Swine flu prevention may cost schools

Health and Human Services Department Secretary Kathleen Sebelius shows a child from the HHS daycare how to wash his hands in Washington, D.C. to encourage families and children to take steps to protect themselves from the H1N1 influenza virus.

TEXT OF STORY

Steve Chiotakis: The new school year is getting underway.
But as students come through the doors, there's a big question about how schools will deal with H1N1, the virus otherwise known as swine flu.
School systems are already strapped. And their budgets could likely feel the pain. Reporter Joel Rose has more.


Joel Rose: The Palm Springs Unified School District in California is hoping to avoid a replay of last year, when it had to close one school for three days because of a swine flu outbreak. The district is spending more than $100,000 to put hand sanitizer in every room. With 24,000 students...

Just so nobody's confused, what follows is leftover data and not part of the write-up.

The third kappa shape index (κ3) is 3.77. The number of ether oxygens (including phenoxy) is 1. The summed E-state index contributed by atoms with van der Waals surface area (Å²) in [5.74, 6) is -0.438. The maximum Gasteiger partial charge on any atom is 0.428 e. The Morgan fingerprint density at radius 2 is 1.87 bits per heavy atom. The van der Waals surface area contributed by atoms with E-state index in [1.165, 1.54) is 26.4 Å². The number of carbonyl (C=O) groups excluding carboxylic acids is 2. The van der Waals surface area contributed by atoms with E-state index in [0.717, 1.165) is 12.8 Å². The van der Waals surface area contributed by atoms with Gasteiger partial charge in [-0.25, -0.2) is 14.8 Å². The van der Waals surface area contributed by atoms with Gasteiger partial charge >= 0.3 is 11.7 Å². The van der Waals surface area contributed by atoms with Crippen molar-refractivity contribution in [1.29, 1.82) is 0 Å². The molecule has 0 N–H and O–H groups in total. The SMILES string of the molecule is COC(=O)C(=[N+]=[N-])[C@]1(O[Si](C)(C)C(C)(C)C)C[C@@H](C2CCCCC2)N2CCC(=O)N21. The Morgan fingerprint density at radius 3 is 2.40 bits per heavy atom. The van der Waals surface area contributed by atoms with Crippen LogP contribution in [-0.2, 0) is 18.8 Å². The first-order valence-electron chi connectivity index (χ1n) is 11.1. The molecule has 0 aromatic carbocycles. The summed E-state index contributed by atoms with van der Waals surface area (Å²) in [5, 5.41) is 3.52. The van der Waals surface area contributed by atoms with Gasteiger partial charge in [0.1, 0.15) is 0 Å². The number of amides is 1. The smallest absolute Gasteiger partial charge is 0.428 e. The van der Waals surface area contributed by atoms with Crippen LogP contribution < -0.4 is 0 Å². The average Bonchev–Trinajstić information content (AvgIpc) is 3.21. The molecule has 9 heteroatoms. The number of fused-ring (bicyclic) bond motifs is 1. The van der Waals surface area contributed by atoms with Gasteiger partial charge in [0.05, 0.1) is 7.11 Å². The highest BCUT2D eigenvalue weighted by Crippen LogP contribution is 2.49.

Joan Boiko: That's not a cheap venture you know, in a year where the budget has already been decimated.

But communications manager Joan Boiko says an outbreak could cost the district a lot more than that. California is one of the states that pays schools based on average daily attendance. For every student who misses school, Boiko says the district stands to lose about $30.

Boiko: So multiply that out and you're talking about a whole lotta money.

Schools can apply for a special waiver to avoid the penalty if they're forced to close, or if more than 10 percent of their students are out sick.

I'm Joel Rose for Marketplace.

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